One sunny morning earlier this year, Matt and I made a giant pot of Chemex and conducted a series of exercises to determine our brand. Covering our newly-tiled kitchen walls with post-it notes helped us better understand our shared values, priorities, and motivators. A theme that kept coming up was ethics.
We’ve both spent a long time working for big tech companies, watching technology become more interwoven in people’s everyday lives. Many of these changes are improvements for the better, but others have the potential to create harm. The tech industry often gets so excited about what we can do that we sometimes don’t stop to ask ourselves if we should do it.
We want to make the tech industry a more diverse and ethical place. We genuinely believe that technology is a tool to improve people’s lives, and that it’s more and more important that we wield it carefully, thoughtfully, and deliberately.
It’s all well and good saying we care about ethics, or signing whatever pledge might be making the rounds this week, or putting a #TechForGood hashtag on all our tweets. But if we don’t back that up with a clear and concrete declaration of what that actually means in practise, it’s just ethics-washing. (I made that up right now. Feel free to use it.)
So we’ve established some guidelines for what our ethics are and what that means in practise. And we’re making it public, because that keeps us accountable.
These ethical stances underpin every decision we make. It means we have long discussions about the suppliers and services we use. It means we balance cost and features with impact on the world. We aren’t ascetic about it, but we aim to make the best decisions possible. We don’t do anything without thinking about it.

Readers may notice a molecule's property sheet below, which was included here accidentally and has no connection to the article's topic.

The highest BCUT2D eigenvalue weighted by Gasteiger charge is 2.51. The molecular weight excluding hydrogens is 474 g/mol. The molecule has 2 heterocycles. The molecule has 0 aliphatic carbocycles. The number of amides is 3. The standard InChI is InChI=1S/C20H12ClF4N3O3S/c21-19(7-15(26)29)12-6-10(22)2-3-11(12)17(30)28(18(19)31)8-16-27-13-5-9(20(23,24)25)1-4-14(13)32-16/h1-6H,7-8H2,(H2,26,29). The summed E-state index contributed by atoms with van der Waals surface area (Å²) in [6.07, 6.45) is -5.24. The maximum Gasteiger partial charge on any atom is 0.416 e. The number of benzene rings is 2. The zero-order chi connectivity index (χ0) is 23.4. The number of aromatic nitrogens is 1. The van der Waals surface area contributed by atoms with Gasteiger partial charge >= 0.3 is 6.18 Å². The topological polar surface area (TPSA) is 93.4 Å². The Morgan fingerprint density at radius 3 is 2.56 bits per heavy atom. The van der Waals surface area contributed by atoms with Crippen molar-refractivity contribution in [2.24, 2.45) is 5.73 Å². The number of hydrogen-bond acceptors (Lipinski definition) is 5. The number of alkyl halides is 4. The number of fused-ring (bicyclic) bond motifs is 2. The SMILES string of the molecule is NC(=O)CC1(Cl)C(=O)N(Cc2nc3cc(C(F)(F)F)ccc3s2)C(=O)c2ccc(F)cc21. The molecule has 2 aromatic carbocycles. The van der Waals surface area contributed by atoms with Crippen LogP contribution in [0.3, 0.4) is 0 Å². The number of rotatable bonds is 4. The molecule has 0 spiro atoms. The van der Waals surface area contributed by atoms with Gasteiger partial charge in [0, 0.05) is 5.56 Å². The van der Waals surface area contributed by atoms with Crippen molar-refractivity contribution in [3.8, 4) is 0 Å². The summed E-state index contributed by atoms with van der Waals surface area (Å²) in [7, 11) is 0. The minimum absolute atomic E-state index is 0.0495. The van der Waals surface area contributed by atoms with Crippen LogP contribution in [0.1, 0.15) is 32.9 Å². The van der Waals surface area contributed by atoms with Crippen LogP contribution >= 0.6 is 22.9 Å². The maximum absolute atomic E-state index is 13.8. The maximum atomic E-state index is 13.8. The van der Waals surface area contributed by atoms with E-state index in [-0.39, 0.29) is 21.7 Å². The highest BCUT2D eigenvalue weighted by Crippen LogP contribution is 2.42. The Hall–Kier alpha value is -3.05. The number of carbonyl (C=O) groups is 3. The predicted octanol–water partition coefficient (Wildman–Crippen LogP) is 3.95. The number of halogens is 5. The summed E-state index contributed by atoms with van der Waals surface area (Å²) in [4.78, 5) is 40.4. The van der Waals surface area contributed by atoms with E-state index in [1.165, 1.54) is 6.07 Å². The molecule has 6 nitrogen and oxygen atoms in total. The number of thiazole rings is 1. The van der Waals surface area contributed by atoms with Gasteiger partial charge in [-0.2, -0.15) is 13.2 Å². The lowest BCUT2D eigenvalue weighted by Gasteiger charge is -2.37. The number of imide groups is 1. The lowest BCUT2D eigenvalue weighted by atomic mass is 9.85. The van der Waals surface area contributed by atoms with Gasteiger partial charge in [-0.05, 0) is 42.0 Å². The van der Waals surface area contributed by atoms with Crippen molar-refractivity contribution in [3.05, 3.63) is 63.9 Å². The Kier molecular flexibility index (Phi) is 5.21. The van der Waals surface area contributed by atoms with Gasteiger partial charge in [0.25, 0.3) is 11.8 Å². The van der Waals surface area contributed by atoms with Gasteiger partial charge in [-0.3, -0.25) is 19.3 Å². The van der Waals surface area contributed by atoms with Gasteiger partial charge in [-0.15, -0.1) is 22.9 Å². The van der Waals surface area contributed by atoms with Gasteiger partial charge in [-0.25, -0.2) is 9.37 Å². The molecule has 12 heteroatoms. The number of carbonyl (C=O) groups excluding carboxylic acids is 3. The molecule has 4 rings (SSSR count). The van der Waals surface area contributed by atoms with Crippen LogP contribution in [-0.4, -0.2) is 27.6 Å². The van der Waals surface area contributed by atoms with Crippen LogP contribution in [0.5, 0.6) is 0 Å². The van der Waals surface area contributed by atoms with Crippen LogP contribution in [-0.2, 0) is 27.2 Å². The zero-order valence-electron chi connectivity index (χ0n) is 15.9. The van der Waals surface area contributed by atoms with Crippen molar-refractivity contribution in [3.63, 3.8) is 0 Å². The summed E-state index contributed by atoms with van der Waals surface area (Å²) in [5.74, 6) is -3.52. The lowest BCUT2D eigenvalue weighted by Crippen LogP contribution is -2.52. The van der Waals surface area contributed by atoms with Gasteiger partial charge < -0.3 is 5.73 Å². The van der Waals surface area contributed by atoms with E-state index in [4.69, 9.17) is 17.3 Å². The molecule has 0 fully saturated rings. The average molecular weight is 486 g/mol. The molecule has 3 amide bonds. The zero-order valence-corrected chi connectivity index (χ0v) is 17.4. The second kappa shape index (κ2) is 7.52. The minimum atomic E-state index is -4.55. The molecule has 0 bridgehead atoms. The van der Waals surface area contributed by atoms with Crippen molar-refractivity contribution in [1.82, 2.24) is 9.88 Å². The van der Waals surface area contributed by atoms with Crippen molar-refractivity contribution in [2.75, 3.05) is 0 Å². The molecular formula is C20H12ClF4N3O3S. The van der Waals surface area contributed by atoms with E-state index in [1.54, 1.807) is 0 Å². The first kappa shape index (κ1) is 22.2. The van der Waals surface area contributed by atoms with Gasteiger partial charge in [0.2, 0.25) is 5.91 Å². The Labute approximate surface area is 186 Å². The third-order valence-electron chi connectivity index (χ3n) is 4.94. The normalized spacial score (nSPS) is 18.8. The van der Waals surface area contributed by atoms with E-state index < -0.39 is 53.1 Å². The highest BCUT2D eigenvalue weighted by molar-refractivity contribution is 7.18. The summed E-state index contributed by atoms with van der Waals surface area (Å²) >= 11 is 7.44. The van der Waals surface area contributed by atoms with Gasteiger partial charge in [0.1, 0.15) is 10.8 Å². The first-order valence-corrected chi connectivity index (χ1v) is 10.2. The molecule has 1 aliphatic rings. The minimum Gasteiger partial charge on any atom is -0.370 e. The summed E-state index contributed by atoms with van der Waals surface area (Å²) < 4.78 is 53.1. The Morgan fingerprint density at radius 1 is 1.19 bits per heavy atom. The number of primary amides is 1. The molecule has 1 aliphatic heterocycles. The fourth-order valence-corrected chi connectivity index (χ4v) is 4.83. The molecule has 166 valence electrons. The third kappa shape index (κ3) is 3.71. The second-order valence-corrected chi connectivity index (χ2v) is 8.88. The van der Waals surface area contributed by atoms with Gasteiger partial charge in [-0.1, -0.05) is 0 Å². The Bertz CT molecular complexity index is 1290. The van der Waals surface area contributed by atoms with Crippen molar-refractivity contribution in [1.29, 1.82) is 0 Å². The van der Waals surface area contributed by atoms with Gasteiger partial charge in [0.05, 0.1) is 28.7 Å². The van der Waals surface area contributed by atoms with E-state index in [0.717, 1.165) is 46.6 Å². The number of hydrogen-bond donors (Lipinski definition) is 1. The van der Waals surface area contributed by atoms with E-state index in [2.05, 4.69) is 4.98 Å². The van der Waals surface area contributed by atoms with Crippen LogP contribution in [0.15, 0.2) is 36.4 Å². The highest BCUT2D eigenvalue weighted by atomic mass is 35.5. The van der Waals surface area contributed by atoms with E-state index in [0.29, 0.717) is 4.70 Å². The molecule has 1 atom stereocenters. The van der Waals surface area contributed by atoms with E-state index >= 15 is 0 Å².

Three is a lovely auspicious number. There’s three wishes, three little pigs, three musketeers, a holy trinity (or two), three witches, three Fates—and it’s a helpful number for making things beautiful, balanced, or hilarious, as seen by the rule of thirds , the rule of three , or any other three-rule .
Octopuses have three hearts , so we do too. (Metaphorically, of course.)
Inclusion is at the core of everything that we do. Technology has the power to be a social equaliser, but often new technical developments can serve to exclude, isolate, or silence people. Using historically corrupted data to teach a machine leads to a computer that’s just as racist (or sexist, or ableist, or homophobic…) as history. We want to stop taking the “easy” route and instead think about the impact we have. This shit matters.
In practise, this means always thinking about the different types of users who will be affected by our technical decisions. We use persona spectrums and consequence mapping. We design with accessibility at the forefront. We aren’t rigid about how we ask for user’s personal information, and we only ask when we have a good reason to do so. Our design system is rooted in inclusive principles and features accessible components—it’s also open source, so others can build on our work.